Full installs have a few advantages over Persistent installs, more secure, faster boots, better file management, but do not work installing Ubuntu.

If you would like your USB drive to be able to boot from multiple computers, both BIOS and UEFI:

Use mkusb to make a Live system on the Installer USB (2GB or larger).

Use mkusb to make a Persistent system on the Target USB, 16GB or larger, using default settings with ~12GB persistence, (remaining NTFS partition is used as Windows accessible data partition).

enter image description here

Open GParted and delete sdx4, the ISO9660 partition and expand sdx5 into the recovered space, sdx being the device name of the Target drive.

enter image description here

Unplug or remove HDD before proceeding further, (optional but recommended, highly recommended in UEFI mode).

Boot Installer drive, select Try.

Insert Target drive

Start Install Ubuntu...

Select Something else.

Select sdx5, (on the target drive), and click Change.

enter image description here

Select Use as: ext4, Format and Mount point: /.

Don't touch any other partitions (unless adding a /home partition).

Select sdx5 for boot loader installation.

Complete installation.

Cut grub.cfg from sdx5/boot/grub and paste to sdx3/boot/grub, overwriting the existing grub.cfg file.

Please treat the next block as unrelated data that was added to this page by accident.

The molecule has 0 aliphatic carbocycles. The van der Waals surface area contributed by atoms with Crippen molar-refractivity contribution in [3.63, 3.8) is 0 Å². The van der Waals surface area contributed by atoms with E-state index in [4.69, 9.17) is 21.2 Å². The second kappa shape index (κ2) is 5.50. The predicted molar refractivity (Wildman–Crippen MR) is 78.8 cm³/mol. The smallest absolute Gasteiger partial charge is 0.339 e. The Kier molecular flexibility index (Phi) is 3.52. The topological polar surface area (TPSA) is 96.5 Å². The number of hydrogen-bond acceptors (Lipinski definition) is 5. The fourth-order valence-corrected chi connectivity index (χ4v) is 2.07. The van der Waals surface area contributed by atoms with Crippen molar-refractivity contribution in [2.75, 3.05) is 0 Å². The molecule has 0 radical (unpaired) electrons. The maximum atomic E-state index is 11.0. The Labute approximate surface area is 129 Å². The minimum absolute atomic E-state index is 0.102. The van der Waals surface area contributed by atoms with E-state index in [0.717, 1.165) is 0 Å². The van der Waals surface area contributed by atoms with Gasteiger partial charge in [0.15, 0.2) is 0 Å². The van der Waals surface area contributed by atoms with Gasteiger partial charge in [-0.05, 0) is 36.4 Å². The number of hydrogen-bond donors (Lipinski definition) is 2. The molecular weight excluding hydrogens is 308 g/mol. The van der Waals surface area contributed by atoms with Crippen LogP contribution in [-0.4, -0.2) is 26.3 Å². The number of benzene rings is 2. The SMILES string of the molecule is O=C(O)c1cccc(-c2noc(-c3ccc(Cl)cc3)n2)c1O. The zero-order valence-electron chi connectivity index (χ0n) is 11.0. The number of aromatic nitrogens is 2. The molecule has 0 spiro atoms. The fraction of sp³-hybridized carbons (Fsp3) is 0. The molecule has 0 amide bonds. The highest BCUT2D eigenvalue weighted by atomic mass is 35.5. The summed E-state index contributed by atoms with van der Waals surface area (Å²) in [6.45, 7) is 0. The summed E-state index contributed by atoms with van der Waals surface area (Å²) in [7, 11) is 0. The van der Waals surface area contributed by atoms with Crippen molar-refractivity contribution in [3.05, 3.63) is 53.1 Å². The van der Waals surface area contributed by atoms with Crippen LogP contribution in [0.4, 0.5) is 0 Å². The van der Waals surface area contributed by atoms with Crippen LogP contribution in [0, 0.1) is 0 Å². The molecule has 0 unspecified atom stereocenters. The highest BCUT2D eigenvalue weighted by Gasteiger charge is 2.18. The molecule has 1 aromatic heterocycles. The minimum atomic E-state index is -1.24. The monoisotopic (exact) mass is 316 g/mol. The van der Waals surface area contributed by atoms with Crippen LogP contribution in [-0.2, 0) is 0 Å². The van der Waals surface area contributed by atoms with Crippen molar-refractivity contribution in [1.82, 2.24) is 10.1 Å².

Boot the target drive and run sudo update-grub to add all drives to boot menu.


I suggest that you try mkusb. It can create a persistent live drive with a casper-rw partition almost automatically (it is an option in the graphical user interface).

  • The size of the casper-rw partition is only limited by the size of the USB drive (and the size of a 'competing' usbdata partition (for exchange of data with Windows) that you may give drive space). You can select 100% (of the remaining space, when the system files are installed) for persistence and use most of the drive space for the casper-rw partition.

If you run standard Ubuntu live, you need an extra instruction to get the repository Universe. (Kubuntu, Lubuntu ... Xubuntu have the repository Universe activated automatically.)

sudo add-apt-repository universe  # only for standard Ubuntu

sudo add-apt-repository ppa:mkusb/ppa  # and press Enter
sudo apt-get update
sudo apt-get install mkusb mkusb-nox usb-pack-efi




Quick start manual mkusb version 12 alias mkusb-dus


Rufus is able to create persistent live drives that work in both UEFI (MBR or GPT) and BIOS mode, with casper-rw being used for the persistent storage partition, so it can have a size of more than 4GB. Ubuntu Live ISOs created after August 1, 2019 support the persistent storage feature, so persistent partitions are only working with Rufus 3.7 and later using Ubuntu 19.10 and later.

Rufus persistent storage

  • New users: Please notice that persistence with a partition will work with Ubuntu 19.10 (and we hope also new future versions), but with Ubuntu 16.04.x, 18.04 - 18.04.3 and 19.04 it will not work at all. It will create a drive, that will not boot into a working system. In this case it is better to use the dd-mode of Rufus (and clone like what is done with the Ubuntu Startup Disk Creator). See this link. – sudodus Oct 5 at 6:06

protected by Community Jun 6 at 19:22